19. Managing the Drivers of Air Flow and Water Vapor Transport in Existing Single-Family Homes

    SciTech Connect (OSTI)

    Cummings, James; Withers, Charles; Martin, Eric; Moyer, Neil

    2012-10-01

    This report is a revision of an earlier report titled: Measure Guideline: Managing the Drivers of Air Flow and Water Vapor Transport in Existing Single-Family Homes. Revisions include: Information in the text box on page 1 was revised to reflect the most accurate information regarding classifications as referenced in the 2012 International Residential Code. “Measure Guideline” was dropped from the title of the report. An addition was made to the reference list.

  20. Fractionation of soil gases by diffusion of water vapor, gravitational settling, and thermal diffusion

    SciTech Connect (OSTI)

    Severinghaus, J.P.; Bender, M.L. [Univ. of Rhode Island, RI (United States)] [Univ. of Rhode Island, RI (United States); Keeling, R.F. [Scripps Institution of Oceanography, LaJolla, CA (United States)] [Scripps Institution of Oceanography, LaJolla, CA (United States); Broecker, W.S. [Lamont-Doherty Earth Observatory, Palisades, NY (United States)] [Lamont-Doherty Earth Observatory, Palisades, NY (United States)

    1996-03-01

    Air sampled from the moist unsaturated zone in a sand dune exhibits depletion in the heavy isotopes of N{sub 2} and O{sub 2}. We propose that the depletion is caused by a diffusive flux of water vapor out of the dune, which sweeps out the other gases, forcing them to diffuse back into the dune. The heavy isotopes of N{sub 2} and O{sub 2} diffuse back more slowly, resulting in a steady-state depletion of the heavy isotopesin the dune interior. We predict the effect`s magnitude with molecular diffusion theory and reproduce it in a laboratory simulation, finding good agreement between field, theory, and lab. The magnitude of the effect is governed by the ratio of the binary diffusivities against water vapor of a pair of gases, and increases {approximately} linearly with the difference between the water vapor mole fraction of the site and the advectively mixed reservoir with which it is in diffusive contact (in most cases the atmosphere). 32 refs., 1 fig., 3 tabs.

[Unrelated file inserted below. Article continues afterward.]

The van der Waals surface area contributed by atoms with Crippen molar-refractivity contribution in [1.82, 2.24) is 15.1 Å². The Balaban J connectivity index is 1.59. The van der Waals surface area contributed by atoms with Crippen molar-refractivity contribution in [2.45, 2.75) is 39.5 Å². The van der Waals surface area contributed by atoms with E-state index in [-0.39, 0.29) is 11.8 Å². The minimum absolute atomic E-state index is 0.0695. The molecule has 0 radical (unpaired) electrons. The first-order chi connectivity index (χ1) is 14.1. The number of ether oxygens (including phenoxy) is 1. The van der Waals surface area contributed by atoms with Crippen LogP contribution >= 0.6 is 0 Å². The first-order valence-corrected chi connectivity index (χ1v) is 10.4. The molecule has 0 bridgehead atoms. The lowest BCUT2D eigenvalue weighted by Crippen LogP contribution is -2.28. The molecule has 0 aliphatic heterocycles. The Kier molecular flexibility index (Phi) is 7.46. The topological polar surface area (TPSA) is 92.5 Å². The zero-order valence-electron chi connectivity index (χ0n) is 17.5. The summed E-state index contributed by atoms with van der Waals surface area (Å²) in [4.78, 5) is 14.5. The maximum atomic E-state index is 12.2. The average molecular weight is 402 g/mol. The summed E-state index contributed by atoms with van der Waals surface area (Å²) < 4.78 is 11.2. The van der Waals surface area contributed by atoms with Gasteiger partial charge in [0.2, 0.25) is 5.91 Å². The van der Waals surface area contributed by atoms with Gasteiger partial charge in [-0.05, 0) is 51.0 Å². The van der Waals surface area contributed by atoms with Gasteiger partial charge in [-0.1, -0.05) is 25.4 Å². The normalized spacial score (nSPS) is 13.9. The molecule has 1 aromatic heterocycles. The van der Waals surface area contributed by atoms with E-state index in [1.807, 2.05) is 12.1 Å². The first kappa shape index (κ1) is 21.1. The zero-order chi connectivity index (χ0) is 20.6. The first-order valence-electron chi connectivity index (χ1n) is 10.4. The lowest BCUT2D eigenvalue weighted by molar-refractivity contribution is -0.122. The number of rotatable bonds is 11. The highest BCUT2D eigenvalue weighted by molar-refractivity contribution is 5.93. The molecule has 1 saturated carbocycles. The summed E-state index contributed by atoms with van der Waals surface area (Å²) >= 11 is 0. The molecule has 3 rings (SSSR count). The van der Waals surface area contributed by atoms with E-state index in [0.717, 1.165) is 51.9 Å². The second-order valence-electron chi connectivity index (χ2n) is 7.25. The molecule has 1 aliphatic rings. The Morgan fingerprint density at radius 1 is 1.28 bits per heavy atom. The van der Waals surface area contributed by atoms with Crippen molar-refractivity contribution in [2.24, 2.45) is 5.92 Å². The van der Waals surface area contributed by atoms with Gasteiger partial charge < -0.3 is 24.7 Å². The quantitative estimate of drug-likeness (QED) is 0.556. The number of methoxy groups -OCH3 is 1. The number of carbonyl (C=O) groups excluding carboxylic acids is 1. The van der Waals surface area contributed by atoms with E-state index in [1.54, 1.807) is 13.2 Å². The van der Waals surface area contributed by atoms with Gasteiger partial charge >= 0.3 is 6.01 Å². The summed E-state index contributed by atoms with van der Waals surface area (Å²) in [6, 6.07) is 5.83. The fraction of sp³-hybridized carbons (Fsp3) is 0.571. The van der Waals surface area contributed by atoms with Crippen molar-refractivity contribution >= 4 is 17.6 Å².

1. High temperature hot water systems: A primer

    SciTech Connect (OSTI)

    Govan, F.A.

    1998-01-01

    The fundamental principles of high temperature water (HTW) system technology and its advantages for thermal energy distribution are presented. Misconceptions of this technology are also addressed. The paper describes design principles, applications, HTW properties, HTW system advantages, selecting the engineer, load diversification, design temperatures, system pressurization, pump considerations, constant vs. VS pumps, HTW generator types, and burners and controls.

  2. ARM: G-band (183 GHz) Vapor Radiometer profiler: 15 microwave brightness temperatures from 170.0 to 183.3 GHz

    SciTech Connect (OSTI)

    Maria Cadeddu

    2008-04-01

    G-band (183 GHz) Vapor Radiometer profiler: 15 microwave brightness temperatures from 170.0 to 183.3 GHz

  3. Performance of a Cross-Flow Humidifier with a High Flux Water Vapor Transport Membrane

    SciTech Connect (OSTI)

    Ahluwalia, R. K.; Wang, X.; Johnson, W. B.; Berg, F.; Kadylak, D.

    2015-09-30

    Water vapor transport (WVT) flux across a composite membrane that consists of a very thin perfluorosulfonic acid (PFSA) ionomer layer sandwiched between two expanded polytetrafluoroethylene (PTFE) microporous layers is investigated. Static and dynamic tests are conducted to measure WVT flux for different composite structures; a transport model shows that the underlying individual resistances for water diffusion in the gas phase and microporous and ionomer layers and for interfacial kinetics of water uptake at the ionomer surface are equally important under different conditions. A finite-difference model is formulated to determine water transport in a full-scale (2-m2 active membrane area) planar cross-flow humidifier module assembled using pleats of the optimized composite membrane. In agreement with the experimental data, the modeled WVT flux in the module increases at higher inlet relative humidity (RH) of the wet stream and at lower pressures, but the mass transfer effectiveness is higher at higher pressures. The model indicates that the WVT flux is highest under conditions that maintain the wet stream at close to 100% RH while preventing the dry stream from becoming saturated. The overall water transport is determined by the gradient in RH of the wet and dry streams but is also affected by vapor diffusion in the gas layer and the microporous layer.

  4. Molecular dynamics study of two-dimensional sum frequency generation spectra at vapor/water interface